San Antonio: Fisher Heck Unveils Restored 19th Century Bexar Courtroom
Texas Construction News from Virtual Builders Exchange
San Antonio – Any civil practice lawyer who did business at Presiding Court in the Bexar County Courthouse in the 1990s would not recognize the room today.
Fisher Heck Architects, with the help of an extensive design team and a long list of experienced contractors, restored the courtroom to its original 1896 grandeur.
The difference is mind-boggling.
Presiding Court–as it existed throughout the late 20th century and the first decade of this century–was a shriveled and dingy version of its former self.
Double doors that once led directly into the courtroom instead opened into a crowded little hall that had an entrance to the court on the right. Much of the original court’s footprint had been walled off and turned into offices along the entire length of the north, west and south walls.
Presiding Court itself was a chronically overcrowded room every morning of the work week. Dark wood paneling and drab painted walls sapped color from the room, almost enclosing visitors in a scene from the black and white 1957 court drama “Twelve Angry Men.”
A few unkempt windows behind the judge’s bench barely let in light. And several oddly placed steel columns standing just outside the south wall seemed entirely out of context.
Photo by Adolfo Pesquera
Those oddly placed columns, it turns out, held up a long ago hidden balcony where blacks were segregated during court hearings of a bygone era.
David Hannan Jr., a principal at Fisher Heck, stood in the fully restored court Monday, ready to walk San Antonio chapter members of the American Institute of Architects through the story of its rediscovery.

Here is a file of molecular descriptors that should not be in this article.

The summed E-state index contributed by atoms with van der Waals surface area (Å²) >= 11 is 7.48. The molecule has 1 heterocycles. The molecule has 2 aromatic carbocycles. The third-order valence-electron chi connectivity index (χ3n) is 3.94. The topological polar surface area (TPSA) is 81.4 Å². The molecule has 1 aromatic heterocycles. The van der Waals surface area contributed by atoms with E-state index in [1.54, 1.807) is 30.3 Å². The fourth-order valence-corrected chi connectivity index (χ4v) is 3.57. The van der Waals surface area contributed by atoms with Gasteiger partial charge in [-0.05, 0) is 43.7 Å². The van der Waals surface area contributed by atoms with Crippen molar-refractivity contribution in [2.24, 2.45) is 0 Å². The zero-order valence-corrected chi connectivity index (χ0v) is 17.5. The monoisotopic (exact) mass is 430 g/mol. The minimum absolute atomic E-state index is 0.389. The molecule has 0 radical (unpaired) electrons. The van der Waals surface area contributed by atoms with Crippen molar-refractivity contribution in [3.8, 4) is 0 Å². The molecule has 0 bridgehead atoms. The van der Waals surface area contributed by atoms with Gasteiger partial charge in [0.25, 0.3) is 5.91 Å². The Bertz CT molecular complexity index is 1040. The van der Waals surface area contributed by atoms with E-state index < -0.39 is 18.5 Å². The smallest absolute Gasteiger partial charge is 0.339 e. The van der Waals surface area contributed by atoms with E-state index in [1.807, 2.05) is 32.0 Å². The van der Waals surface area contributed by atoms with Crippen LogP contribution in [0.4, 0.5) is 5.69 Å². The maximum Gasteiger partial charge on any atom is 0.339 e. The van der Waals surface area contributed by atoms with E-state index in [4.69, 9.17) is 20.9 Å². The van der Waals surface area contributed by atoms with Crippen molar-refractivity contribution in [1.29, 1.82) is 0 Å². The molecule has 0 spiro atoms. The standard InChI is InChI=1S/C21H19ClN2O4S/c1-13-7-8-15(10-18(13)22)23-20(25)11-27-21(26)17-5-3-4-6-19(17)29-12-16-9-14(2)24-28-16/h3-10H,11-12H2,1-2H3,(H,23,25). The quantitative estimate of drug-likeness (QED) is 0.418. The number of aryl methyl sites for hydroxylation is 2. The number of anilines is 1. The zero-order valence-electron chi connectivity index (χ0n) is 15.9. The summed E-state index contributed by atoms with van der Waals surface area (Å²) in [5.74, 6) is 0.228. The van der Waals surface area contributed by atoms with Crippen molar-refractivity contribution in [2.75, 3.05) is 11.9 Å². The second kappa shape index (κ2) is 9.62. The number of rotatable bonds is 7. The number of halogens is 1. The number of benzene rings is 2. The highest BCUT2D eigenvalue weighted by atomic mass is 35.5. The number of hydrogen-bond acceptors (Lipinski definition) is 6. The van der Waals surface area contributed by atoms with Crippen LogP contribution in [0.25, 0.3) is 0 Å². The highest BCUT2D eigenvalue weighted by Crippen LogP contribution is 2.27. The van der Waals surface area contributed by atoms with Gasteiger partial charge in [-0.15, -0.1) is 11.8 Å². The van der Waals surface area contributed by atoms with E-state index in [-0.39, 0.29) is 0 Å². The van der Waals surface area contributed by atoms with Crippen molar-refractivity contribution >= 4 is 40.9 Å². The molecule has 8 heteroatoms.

The idea for this restoration originated in a facility master plan the county developed back in 1999, Hannan said, but Fisher Heck was not involved until four years ago. Funds were raised through the Texas Historical Commission, county taxpayers and the County Commission’s Hidalgo Foundation.
Presiding Court is one of several recent or ongoing Bexar County Courthouse restoration projects. The Hidalgo Foundation estimates total project costs at $23 million. Alamo Architects is managing the red sandstone restoration of the west wall, said Fish Heck co-founder Lewis Fisher.
As Hannan explained, restoring the courtroom to its original features required considerable research and many educated guesses. The original architectural plans no longer existed. There was a single surviving photograph of the interior; it was taken by a photographer for the San Antonio Express-News from one corner of the balcony and it gave a grainy, narrow view of the center to northwest section of the courtroom floor during a trial.
Photo by Adolfo Pesquera
Fisher Heck’s other resource was a set of architectural plans from a 1926 demolition project that showed what was to be removed.
Understating the challenge, Hannan said, “We were missing elevations.”
The restoration began by meticulously tearing out the walls and pulling down one ceiling after another. The low acoustic tile ceiling was removed to reveal a plaster ceiling. The plaster ceiling hid the original double-height ceiling.
Windows that had been bricked in and plastered over were rediscovered, including a series of decorative rose windows that were re-created by relying on outlines left in the masonry. Hannan said.